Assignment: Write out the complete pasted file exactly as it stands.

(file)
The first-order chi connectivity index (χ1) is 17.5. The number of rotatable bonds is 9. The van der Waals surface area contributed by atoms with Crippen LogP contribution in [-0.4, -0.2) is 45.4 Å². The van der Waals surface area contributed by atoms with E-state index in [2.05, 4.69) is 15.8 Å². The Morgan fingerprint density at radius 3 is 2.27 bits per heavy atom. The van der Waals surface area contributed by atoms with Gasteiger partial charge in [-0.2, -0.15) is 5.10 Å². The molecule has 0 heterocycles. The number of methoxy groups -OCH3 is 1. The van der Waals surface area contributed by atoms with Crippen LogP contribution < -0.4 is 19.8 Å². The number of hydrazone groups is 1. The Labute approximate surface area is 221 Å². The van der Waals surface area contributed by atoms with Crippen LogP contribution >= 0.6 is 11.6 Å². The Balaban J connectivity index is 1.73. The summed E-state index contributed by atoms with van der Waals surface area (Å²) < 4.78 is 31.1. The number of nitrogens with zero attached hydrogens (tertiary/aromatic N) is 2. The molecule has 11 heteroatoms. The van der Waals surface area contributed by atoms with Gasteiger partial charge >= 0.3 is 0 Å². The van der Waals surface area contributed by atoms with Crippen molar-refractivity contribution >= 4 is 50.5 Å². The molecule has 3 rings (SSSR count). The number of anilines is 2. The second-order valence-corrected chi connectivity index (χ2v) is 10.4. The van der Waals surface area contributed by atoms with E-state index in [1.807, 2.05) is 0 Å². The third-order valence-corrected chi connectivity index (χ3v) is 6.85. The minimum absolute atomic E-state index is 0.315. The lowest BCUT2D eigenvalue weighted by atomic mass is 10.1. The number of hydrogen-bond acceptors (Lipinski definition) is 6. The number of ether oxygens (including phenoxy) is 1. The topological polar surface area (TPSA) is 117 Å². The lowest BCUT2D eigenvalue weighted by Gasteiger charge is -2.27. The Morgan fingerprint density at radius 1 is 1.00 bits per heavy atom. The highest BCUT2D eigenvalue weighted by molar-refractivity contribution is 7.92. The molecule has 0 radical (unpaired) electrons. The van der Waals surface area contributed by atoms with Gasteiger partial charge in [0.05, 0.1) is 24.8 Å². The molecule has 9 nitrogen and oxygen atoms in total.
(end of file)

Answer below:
The first-order chi connectivity index (χ1) is 17.5. The number of rotatable bonds is 9. The van der Waals surface area contributed by atoms with Crippen LogP contribution in [-0.4, -0.2) is 45.4 Å². The van der Waals surface area contributed by atoms with E-state index in [2.05, 4.69) is 15.8 Å². The Morgan fingerprint density at radius 3 is 2.27 bits per heavy atom. The van der Waals surface area contributed by atoms with Gasteiger partial charge in [-0.2, -0.15) is 5.10 Å². The molecule has 0 heterocycles. The number of methoxy groups -OCH3 is 1. The van der Waals surface area contributed by atoms with Crippen LogP contribution < -0.4 is 19.8 Å². The number of hydrazone groups is 1. The Labute approximate surface area is 221 Å². The van der Waals surface area contributed by atoms with Crippen LogP contribution >= 0.6 is 11.6 Å². The Balaban J connectivity index is 1.73. The summed E-state index contributed by atoms with van der Waals surface area (Å²) < 4.78 is 31.1. The number of nitrogens with zero attached hydrogens (tertiary/aromatic N) is 2. The molecule has 11 heteroatoms. The van der Waals surface area contributed by atoms with Gasteiger partial charge >= 0.3 is 0 Å². The van der Waals surface area contributed by atoms with Crippen molar-refractivity contribution >= 4 is 50.5 Å². The molecule has 3 rings (SSSR count). The number of anilines is 2. The second-order valence-corrected chi connectivity index (χ2v) is 10.4. The van der Waals surface area contributed by atoms with E-state index in [1.807, 2.05) is 0 Å². The third-order valence-corrected chi connectivity index (χ3v) is 6.85. The minimum absolute atomic E-state index is 0.315. The lowest BCUT2D eigenvalue weighted by atomic mass is 10.1. The number of hydrogen-bond acceptors (Lipinski definition) is 6. The number of ether oxygens (including phenoxy) is 1. The topological polar surface area (TPSA) is 117 Å². The lowest BCUT2D eigenvalue weighted by Gasteiger charge is -2.27. The Morgan fingerprint density at radius 1 is 1.00 bits per heavy atom. The highest BCUT2D eigenvalue weighted by molar-refractivity contribution is 7.92. The molecule has 0 radical (unpaired) electrons. The van der Waals surface area contributed by atoms with Gasteiger partial charge in [0.05, 0.1) is 24.8 Å². The molecule has 9 nitrogen and oxygen atoms in total.